What Some Have Said About Debates
"There are many persons who are very much opposed to religious controversies, and who tell us that they only engender strife and hard feelings, that they are not productive of any good; but I never shared in this opinion. I believe it is untrue wholly untrue. Indeed, truth cannot be arrived at by any other means than by investigation or controversy, and all those great truths in philosophy, in general science, in theology, and in political economy, that we hold so dear, have been reached only through the instrumentality of controversy. It has been by this means, and this alone, that all the great truths now universally admitted in all these departments of human knowledge have been settled and established upon their firm basis. Truth has nothing to lose by investigation. The more you examine truth the more beautiful and bright it will appear. The more you examine into the foundations of truth, the more will its immutability be made manifest; and he who has truth for his object never fears the test of controversy he never shuns the most rigid investigation into the grounds of his faith."
G. W. Hughey, Methodist, 1868
"One of the best ways to investigate a subject is for those who are divided in sentiment on it to enter into a kind and courteous discussion with each one anxious to know the truth and walk in the light. One thing that always brings a cause into contempt is to be afraid of earnest and frank discussion of the claims of that cause....
"No church that stifles discussion and investigation can become strong in the Lord and the strength of His might."
H. Leo Boles, Gospel Advocate, 1931
"Those who oppose the right kind of religious debating are either weak in the faith; afraid of their own position; afraid of the consequences of standing for the truth; or they are uninformed on the particular question under discussion."
James D. Bales
"In an earlier day, men of great conviction and strength of character were not at all averse to a fair and impartial investigation of their claims in honorable public discussion. They then truly believed what they preached believed that the scriptures sustained them in their positionsand they were not afraid to allow their teaching to pass under the bright light of investigation. When challenged, they immediately rushed forward in quick defense thereof, anxious and determined to sustain themselves fully before the bar of public opinion.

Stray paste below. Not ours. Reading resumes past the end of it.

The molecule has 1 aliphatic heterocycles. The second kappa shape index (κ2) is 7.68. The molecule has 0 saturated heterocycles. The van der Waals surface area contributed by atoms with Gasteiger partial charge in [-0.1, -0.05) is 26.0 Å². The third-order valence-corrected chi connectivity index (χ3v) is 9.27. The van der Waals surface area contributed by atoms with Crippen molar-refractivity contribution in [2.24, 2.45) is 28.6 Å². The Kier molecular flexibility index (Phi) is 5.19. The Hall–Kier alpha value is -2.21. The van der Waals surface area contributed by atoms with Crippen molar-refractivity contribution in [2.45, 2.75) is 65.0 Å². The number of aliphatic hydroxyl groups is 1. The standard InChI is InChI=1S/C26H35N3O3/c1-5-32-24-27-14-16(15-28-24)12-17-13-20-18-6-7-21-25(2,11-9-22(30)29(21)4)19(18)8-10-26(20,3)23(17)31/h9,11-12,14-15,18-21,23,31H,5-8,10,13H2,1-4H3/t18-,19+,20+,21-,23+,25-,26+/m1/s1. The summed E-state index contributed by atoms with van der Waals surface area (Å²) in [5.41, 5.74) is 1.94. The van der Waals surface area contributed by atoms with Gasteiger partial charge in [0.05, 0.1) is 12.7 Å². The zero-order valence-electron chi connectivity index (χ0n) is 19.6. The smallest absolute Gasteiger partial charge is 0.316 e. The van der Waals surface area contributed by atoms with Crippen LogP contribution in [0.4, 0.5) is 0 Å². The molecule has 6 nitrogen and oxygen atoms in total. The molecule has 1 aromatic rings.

"In recent years however, there has been a decisive change in such matters. Those whose doctrines cannot stand the test of examination whose positions are false and of human originand need only to be brought to the light to be exposed, have long since learned that it is fatal to their cause to allow a public examination of their teaching, and they now refuse to have anything to do with such discussion. When invited to do so, they heave a deep sigh, fetch a heavy groan, fall back on a pretended dignity, and piously assert that it is wrong to debate....
"No, friends, it is not wrong to debate. Always remember that only false teachers feverishly endeavoring to avoid exposure seek to evade such discussions. (Emp. mine, J. T.) Those who hold to, and believe in, the truth are every willing and ready to be put to the test."
GUY N. Woods, 1944
"Who ever knew the truth put to the worse by free and open encounter?"
"There can be no improvement without controversy"....
" . . . Truth and liberty, both religious and political, are the first fruits of well directed controversy."
Alexander Camphell, The Millenial Harbinger, 1830
"Are we to have a censor whose imprimatur shall say what books may be sold, and what we may buy? Whose foot is to be the measure to which ours are all to be cut or stretched? It is an insult to our citizens to question whether they are rational beings or not, and blasphemy against religion to suppose it cannot stand the test of truth and reason. If . . . (a certain controversial book) be false in its facts, disprove them; if false in its reasoning, refute it. But . . . let us freely hear both sides, if we choose."
Thomas Jefferson, Statesmant
"Christianity itself was born in controversy and has flourished during periods of tremendous opposition. And the enlightened mind does not shun a discussion of controversial issues. Soft minds do."
"Debate thy cause with thy neighbor himself."
Solomon, Proverbs 25:9
" earnestly contend for the faith which was once delivered unto the saints."
TRUTH MAGAZINE X: 3, pp. 8-9 December 1965